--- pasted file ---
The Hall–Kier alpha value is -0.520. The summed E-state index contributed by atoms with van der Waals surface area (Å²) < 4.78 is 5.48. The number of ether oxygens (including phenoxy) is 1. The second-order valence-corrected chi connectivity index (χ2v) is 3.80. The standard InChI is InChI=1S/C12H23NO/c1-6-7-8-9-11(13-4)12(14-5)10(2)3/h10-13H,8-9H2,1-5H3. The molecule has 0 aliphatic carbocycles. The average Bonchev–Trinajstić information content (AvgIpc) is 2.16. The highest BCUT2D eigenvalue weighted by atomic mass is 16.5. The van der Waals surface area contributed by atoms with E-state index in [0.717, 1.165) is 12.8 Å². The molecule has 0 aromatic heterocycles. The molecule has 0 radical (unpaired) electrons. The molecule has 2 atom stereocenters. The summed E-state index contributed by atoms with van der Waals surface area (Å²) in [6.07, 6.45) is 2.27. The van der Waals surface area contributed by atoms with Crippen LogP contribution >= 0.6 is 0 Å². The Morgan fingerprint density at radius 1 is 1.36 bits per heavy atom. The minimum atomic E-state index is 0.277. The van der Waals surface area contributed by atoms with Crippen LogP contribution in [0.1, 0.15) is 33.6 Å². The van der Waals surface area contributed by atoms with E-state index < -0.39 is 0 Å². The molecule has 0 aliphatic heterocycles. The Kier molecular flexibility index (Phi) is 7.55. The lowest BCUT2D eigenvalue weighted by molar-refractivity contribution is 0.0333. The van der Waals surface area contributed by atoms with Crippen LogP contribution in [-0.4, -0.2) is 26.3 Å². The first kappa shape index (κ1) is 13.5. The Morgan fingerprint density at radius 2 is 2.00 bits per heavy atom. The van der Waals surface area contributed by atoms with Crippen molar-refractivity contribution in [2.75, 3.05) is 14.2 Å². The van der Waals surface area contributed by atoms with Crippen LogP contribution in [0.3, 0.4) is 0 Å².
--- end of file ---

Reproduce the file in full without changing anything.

The Hall–Kier alpha value is -0.520. The summed E-state index contributed by atoms with van der Waals surface area (Å²) < 4.78 is 5.48. The number of ether oxygens (including phenoxy) is 1. The second-order valence-corrected chi connectivity index (χ2v) is 3.80. The standard InChI is InChI=1S/C12H23NO/c1-6-7-8-9-11(13-4)12(14-5)10(2)3/h10-13H,8-9H2,1-5H3. The molecule has 0 aliphatic carbocycles. The average Bonchev–Trinajstić information content (AvgIpc) is 2.16. The highest BCUT2D eigenvalue weighted by atomic mass is 16.5. The van der Waals surface area contributed by atoms with E-state index in [0.717, 1.165) is 12.8 Å². The molecule has 0 aromatic heterocycles. The molecule has 0 radical (unpaired) electrons. The molecule has 2 atom stereocenters. The summed E-state index contributed by atoms with van der Waals surface area (Å²) in [6.07, 6.45) is 2.27. The van der Waals surface area contributed by atoms with Crippen LogP contribution >= 0.6 is 0 Å². The Morgan fingerprint density at radius 1 is 1.36 bits per heavy atom. The minimum atomic E-state index is 0.277. The van der Waals surface area contributed by atoms with Crippen LogP contribution in [0.1, 0.15) is 33.6 Å². The van der Waals surface area contributed by atoms with E-state index < -0.39 is 0 Å². The molecule has 0 aliphatic heterocycles. The Kier molecular flexibility index (Phi) is 7.55. The lowest BCUT2D eigenvalue weighted by molar-refractivity contribution is 0.0333. The van der Waals surface area contributed by atoms with Crippen LogP contribution in [-0.4, -0.2) is 26.3 Å². The first kappa shape index (κ1) is 13.5. The Morgan fingerprint density at radius 2 is 2.00 bits per heavy atom. The van der Waals surface area contributed by atoms with Crippen molar-refractivity contribution in [2.75, 3.05) is 14.2 Å². The van der Waals surface area contributed by atoms with Crippen LogP contribution in [0.3, 0.4) is 0 Å².